Wayne Harris spent the past two years aggressively recruiting new members to his statewide school employee union, knowing it was only a matter of time before the Supreme Court would restrict labor's ability to collect fees from workers.
More often than not, he got a yes. More than 92 percent of the 240,000 public school workers represented by the California School Employees Association now belong to it.
“We knew the decision was coming. We just planned for it. When we show our members the benefits of being a part of the union, they realize the value of it and they sign up,” said Harris, 35, a systems administrator at the Woodland Joint Unified School District.
The decision the union knew would come arrived last week in Janus vs. AFSCME, in which the Supreme Court ruled that labor organizations are inherently political and workers cannot be compelled to support them financially.
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Now, California public workers have a choice for the first time in decades about whether they want some of their wages to support the unions that bargain for their contracts and provide legal services when they or their colleagues get in trouble.
Around the state, some public workers are celebrating the end of so-called fair share fees while others are buckling down, calling peers and trying to sign up more members.
"We have to sell it to employees. We have to educate our members on what unions do," said Claudia McFarland, 53, a Sacramento County mental health counselor who credits the American Federation of State, County and Municipal Employees for negotiating a contract that helped her keep a job through the recession.
Until the Janus decision, public employee unions for 41 years were allowed to charge fees to workers they represent even if the employee did not want to participate in a labor organization. The fees were supposed to cover the cost of negotiating contracts and providing services to members.
They typically cost between 70 and 99 percent of full membership, frustrating some workers who disliked their labor organizations and viewed the fees as a subsidy for their union's political endeavors.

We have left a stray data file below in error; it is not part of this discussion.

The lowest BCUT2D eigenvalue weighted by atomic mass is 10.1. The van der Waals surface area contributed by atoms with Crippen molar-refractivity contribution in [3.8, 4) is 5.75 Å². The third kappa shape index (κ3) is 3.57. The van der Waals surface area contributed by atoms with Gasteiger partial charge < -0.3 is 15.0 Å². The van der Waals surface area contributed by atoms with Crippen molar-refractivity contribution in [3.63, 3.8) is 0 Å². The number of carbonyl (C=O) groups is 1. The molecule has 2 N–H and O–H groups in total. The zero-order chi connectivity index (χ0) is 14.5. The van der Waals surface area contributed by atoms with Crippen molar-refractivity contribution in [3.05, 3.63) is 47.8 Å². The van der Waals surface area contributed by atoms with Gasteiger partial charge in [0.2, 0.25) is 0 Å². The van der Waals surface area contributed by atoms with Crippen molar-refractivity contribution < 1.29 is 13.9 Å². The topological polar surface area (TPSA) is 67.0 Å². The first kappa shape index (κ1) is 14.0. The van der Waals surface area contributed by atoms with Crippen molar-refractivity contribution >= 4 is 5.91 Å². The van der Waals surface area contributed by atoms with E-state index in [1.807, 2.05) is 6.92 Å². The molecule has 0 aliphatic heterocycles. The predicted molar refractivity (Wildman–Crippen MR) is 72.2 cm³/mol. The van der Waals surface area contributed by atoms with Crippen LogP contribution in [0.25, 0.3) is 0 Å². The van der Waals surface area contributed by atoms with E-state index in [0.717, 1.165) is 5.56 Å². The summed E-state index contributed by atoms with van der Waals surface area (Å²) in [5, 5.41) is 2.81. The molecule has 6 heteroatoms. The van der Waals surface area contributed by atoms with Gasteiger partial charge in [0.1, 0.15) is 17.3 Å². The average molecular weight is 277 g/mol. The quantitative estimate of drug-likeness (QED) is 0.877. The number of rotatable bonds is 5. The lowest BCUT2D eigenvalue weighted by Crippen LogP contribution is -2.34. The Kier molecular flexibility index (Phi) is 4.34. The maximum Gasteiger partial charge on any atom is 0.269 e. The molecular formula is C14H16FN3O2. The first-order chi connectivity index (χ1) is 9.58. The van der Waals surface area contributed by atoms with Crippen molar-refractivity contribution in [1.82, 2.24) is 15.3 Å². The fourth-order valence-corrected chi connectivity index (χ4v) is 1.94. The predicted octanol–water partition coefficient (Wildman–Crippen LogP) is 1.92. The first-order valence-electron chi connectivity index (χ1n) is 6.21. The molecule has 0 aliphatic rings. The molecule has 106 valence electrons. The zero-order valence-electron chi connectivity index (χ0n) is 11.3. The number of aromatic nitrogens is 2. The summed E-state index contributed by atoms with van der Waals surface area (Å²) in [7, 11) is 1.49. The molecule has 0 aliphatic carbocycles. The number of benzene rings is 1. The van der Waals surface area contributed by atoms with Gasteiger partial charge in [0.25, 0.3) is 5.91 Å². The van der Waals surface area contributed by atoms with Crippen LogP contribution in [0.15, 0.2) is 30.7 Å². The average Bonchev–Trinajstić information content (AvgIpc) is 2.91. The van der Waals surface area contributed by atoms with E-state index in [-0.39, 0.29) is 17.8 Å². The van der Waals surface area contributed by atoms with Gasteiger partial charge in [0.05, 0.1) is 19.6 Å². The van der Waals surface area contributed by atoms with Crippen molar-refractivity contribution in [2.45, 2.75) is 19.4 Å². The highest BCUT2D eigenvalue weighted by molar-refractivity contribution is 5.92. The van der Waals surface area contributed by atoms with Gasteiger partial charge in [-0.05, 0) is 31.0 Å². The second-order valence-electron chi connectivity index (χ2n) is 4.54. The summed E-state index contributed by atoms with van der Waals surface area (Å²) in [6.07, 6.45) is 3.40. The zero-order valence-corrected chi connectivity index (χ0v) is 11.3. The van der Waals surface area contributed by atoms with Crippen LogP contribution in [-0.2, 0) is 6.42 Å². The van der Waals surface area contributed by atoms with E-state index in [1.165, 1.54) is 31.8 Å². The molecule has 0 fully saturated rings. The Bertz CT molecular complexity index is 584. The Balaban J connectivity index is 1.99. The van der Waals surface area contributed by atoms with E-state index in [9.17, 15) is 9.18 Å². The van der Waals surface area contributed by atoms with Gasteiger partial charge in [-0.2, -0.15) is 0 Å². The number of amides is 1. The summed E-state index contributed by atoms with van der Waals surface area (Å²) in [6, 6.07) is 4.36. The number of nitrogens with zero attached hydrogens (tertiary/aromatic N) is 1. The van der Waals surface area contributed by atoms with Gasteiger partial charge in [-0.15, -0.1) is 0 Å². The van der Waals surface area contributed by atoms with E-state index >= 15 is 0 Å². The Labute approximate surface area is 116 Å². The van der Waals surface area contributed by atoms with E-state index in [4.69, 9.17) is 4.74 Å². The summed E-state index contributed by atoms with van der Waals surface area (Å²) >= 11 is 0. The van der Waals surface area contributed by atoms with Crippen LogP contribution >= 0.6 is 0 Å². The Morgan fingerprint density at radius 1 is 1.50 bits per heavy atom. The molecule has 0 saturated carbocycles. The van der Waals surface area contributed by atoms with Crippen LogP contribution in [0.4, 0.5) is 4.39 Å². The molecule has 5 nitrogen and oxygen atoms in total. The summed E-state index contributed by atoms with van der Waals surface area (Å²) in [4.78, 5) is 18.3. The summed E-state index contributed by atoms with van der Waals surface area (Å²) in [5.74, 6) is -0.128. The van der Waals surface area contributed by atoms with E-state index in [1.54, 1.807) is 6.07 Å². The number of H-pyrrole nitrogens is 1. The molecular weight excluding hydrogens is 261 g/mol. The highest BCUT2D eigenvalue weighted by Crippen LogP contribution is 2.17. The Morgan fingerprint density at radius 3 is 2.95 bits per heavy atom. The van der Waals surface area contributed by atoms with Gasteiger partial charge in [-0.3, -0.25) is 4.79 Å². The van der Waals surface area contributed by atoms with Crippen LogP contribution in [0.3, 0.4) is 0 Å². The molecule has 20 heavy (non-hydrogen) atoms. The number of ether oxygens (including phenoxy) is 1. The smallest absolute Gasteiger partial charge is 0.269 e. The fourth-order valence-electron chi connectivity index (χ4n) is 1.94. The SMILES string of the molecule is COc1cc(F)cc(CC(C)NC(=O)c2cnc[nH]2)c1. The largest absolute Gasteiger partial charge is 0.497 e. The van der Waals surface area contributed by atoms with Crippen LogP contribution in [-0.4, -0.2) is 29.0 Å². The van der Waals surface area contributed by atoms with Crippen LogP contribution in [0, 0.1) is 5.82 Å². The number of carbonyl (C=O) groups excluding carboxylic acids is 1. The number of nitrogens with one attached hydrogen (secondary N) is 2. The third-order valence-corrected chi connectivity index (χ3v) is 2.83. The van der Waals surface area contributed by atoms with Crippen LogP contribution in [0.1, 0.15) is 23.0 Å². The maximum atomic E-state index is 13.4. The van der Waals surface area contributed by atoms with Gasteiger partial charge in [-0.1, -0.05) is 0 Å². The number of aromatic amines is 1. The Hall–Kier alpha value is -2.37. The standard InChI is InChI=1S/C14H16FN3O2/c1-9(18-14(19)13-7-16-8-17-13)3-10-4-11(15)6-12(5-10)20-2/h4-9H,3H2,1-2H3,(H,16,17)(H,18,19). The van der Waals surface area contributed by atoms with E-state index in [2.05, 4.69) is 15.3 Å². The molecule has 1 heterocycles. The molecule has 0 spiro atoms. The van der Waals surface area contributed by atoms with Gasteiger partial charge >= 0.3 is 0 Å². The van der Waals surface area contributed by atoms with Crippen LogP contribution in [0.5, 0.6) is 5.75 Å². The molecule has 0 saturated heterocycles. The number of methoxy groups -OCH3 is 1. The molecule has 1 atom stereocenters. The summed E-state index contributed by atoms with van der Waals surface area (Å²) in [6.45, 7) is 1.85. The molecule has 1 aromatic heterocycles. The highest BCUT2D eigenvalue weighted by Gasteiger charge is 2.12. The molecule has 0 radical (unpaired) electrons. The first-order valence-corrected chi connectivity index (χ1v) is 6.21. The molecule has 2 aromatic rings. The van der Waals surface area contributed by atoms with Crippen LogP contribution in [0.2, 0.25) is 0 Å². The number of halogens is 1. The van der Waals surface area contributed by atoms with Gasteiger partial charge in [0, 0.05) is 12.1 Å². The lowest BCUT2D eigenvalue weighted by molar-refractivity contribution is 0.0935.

“Their politics and mine were polar opposites,” said Dianne Knox, 70, a retired state contract analyst whose lawsuit challenging political fees SEIU Local 1000 levied in 2005 reached the Supreme Court and became one of the precursors to the Janus decision.
“I feel that if employees want to belong to the union, terrific — let them belong to the union, but I don’t think they should be forced to pay,” she said.
Will California laws keep workers in unions?
It's hard to tell how the ruling will play out in California.
In some states, union membership plummeted after their legislatures passed laws banning labor groups from collecting fair share fees. The most dramatic drop occurred in Wisconsin, where union membership plummeted by almost 40 percent after the state passed a law in 2011 that severely restricted public employee unions.
California, by contrast, has been passing laws to help unions hold on to members.
Last year, it enacted a law that guarantees unions access to new public employees. This year, it adopted a law that compels public agencies to defer to union policies if workers ask to quit paying dues. That usually means unions will get a few days to try to talk a member out of separating.
Immediately after the Janus decision, state government's largest union reported that it received an uptick in membership.
"I think we’re doing well," said Yvonne Walker, president of the union, Service Employees International Union Local 1000. "We have had tens of thousands of members sign up to recommit to their union. They understand what this is and they understand what Local 1000 is."
Elsewhere, a handful of libertarian groups that want to curtail union influence over state spending are running campaigns to encourage public workers to break with their unions. The California Policy Center, for instance, reported that 1,000 public employees reached out to it by phone, and 500 completed a form that would help them quit paying dues.
'Will you give back the benefits?'
The Sacramento Bee conducted an informal poll in its State Worker Facebook group asking whether employees would stay in their union or opt out after the Supreme Court decision. About 70 percent of the 493 people who participated said they'd stay in their unions.